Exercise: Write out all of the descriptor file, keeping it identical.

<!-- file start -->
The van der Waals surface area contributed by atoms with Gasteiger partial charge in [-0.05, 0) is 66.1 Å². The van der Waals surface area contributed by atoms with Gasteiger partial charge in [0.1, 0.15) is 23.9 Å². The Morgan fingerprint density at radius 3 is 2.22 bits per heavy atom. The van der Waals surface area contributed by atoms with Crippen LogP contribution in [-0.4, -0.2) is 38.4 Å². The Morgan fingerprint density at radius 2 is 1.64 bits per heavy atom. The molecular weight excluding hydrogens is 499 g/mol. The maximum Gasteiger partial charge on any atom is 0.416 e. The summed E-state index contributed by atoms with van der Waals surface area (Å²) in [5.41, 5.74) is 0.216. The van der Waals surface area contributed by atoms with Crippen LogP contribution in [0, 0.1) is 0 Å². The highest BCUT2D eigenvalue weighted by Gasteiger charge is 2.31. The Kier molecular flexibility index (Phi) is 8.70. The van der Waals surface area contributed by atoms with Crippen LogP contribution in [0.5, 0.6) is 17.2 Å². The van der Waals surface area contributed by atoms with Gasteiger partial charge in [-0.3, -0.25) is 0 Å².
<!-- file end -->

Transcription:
The van der Waals surface area contributed by atoms with Gasteiger partial charge in [-0.05, 0) is 66.1 Å². The van der Waals surface area contributed by atoms with Gasteiger partial charge in [0.1, 0.15) is 23.9 Å². The Morgan fingerprint density at radius 3 is 2.22 bits per heavy atom. The van der Waals surface area contributed by atoms with Crippen LogP contribution in [-0.4, -0.2) is 38.4 Å². The Morgan fingerprint density at radius 2 is 1.64 bits per heavy atom. The molecular weight excluding hydrogens is 499 g/mol. The maximum Gasteiger partial charge on any atom is 0.416 e. The summed E-state index contributed by atoms with van der Waals surface area (Å²) in [5.41, 5.74) is 0.216. The van der Waals surface area contributed by atoms with Crippen LogP contribution in [0, 0.1) is 0 Å². The highest BCUT2D eigenvalue weighted by Gasteiger charge is 2.31. The Kier molecular flexibility index (Phi) is 8.70. The van der Waals surface area contributed by atoms with Crippen LogP contribution in [0.5, 0.6) is 17.2 Å². The van der Waals surface area contributed by atoms with Gasteiger partial charge in [-0.3, -0.25) is 0 Å².